Friday, June 2, 2017


The Mahabharatas in question are Sarala’s Mahabharata of the fifteenth century and Mahabharata by the sixteenth century poet, Jagannatha Dasa, known and revered as the author of Odia Bhagabata, which is a sacred text. Incidentally, there are at least three retellings of the Mahabharata in Odia. The third is the Mahabharata which seems to have been written in the early eighteenth century by Krushna Singha.

Not many in Odisha, including those who, because of their profession are expected to know, are aware that Jagannatha Dasa wrote the Mahabharata. Some of the few who do, tend to believe that it was really composed by someone else and came to be known much later as Jagannatha Dasa’s work. By then Dasa had acquired fame and this work was ascribed to him - when, one would probably never know -  so that it did not suffer oblivion. When I asked him over phone whether there is any Odia Mahabharata other than Sarala’s and Krushna Singha’s, Asit Mohanty, journalist, editor and writer, told me that there is one that goes in the name of Jagannatha Dasa. In any case, from our present point of view, who the author of this text is matters little. What does, is that there is yet another retelling of Mahabharata in Odia.

Suryanarayan Das, in his authoritative history of Odia literature, says of this retelling that it is indeed a summary – a “summary” that runs into about nine hundred pages in print! - of Sarala Mahabharata, written in nabakshari brutta, the metre where each line of a couplet contains nine (naba) letters (akshara). Sarala Mahabharata was written in a different metre, known as dandi brutta, details of which are of no concern to us here. What is worth noting is that this (i.e., Jagannatha Dasa’s) retelling is a retelling, not of the canonical text, but of a prior retelling (i.e., Sarala Mahabharata) in the same language composed just a few decades ago. One would wonder why Jagannatha Dasa, a major poet, who knew Sanskrit, chose to do so, instead of retelling Vyasa Mahabharata. Was it to establish nabakhsari brutta as the metre of puranic narrative in Odia? Or were there other considerations as well? In any case, I do not know if, in any other regional language, there are such full-length retellings of a prior retelling of the Mahabharata in the same language.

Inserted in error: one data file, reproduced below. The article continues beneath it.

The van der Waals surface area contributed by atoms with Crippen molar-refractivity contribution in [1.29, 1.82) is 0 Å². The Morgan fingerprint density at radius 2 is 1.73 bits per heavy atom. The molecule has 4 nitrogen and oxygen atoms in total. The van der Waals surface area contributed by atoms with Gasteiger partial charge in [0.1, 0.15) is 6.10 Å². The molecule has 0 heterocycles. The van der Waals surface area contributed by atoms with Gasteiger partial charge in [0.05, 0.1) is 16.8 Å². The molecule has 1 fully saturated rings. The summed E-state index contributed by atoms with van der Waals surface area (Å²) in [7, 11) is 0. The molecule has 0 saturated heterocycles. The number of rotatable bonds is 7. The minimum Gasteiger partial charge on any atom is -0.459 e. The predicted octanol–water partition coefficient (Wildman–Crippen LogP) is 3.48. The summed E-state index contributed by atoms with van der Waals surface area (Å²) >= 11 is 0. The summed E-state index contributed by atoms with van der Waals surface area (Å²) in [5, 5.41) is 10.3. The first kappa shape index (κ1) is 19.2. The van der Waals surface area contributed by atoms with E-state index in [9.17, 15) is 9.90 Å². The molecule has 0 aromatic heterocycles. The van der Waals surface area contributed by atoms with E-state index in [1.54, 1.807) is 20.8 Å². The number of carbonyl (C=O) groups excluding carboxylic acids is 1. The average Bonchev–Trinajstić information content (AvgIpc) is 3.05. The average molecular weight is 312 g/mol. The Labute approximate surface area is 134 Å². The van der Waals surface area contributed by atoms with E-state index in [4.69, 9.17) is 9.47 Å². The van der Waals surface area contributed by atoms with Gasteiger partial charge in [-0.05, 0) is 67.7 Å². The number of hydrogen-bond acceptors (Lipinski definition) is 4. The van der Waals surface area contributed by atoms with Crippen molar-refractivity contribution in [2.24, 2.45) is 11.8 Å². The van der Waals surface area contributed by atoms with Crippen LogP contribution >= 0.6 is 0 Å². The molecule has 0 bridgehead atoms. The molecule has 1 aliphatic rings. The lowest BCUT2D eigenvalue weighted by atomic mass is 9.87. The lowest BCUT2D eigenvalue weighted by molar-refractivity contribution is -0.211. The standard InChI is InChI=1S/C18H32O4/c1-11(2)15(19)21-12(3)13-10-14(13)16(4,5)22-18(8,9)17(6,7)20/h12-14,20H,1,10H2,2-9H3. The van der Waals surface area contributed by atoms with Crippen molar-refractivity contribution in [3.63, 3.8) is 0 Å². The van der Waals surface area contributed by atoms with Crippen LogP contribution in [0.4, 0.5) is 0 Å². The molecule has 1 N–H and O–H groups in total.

Turning to the episode in question in Sarala Mahabharata, namely whether or not the Great Kurukshetra War would take place, I have presented Sarala’s version earlier, so here a summary should do. The following morning the rituals for the start of the war were to be performed. The night was deep when Krishna, Sakuni and Sahadeva met. Krishna asked Sakuni whether there must be war and Sakuni said that whatever he wanted would happen. If he didn’t want war and didn’t thereby want to perform his avataric task, then he, Sakuni, his servitor in Vaikuntha and on earth, would ensure that there would be no war. Krishna said that he would relieve the mother earth of her burden.

In Jagannatha Dasa Mahabharata, the story is almost the same as in Sarala Mahabharata. The context of their meeting is the same. They were staying together that night in Indraprastha. Earlier that day, by sheer coincidence, Sakuni had had arrived there to meet Yudhisthira. A while ago, just before his arrival, on hearing from Krishna about his humiliation in the Kaurava court, the eldest Pandava had asked his brothers to get ready for war to avenge the Kauravas’ ill treatment of Hari. Sakuni had come to work out a plan with the Pandavas for dividing the war field of Kurukshetra - who would camp in which half and related matters. But instead, he proposed peace. He suggested to Yudhisthira to give up his claim to the kingdom and retire to forest with his brothers. The ignorant may prosper in this life but suffer in narka (hell), said Sakuni, whereas the virtuous may suffer in this life but are amply compensated in the next. His words had no impact on the eldest Pandava. He had already made up his mind on war.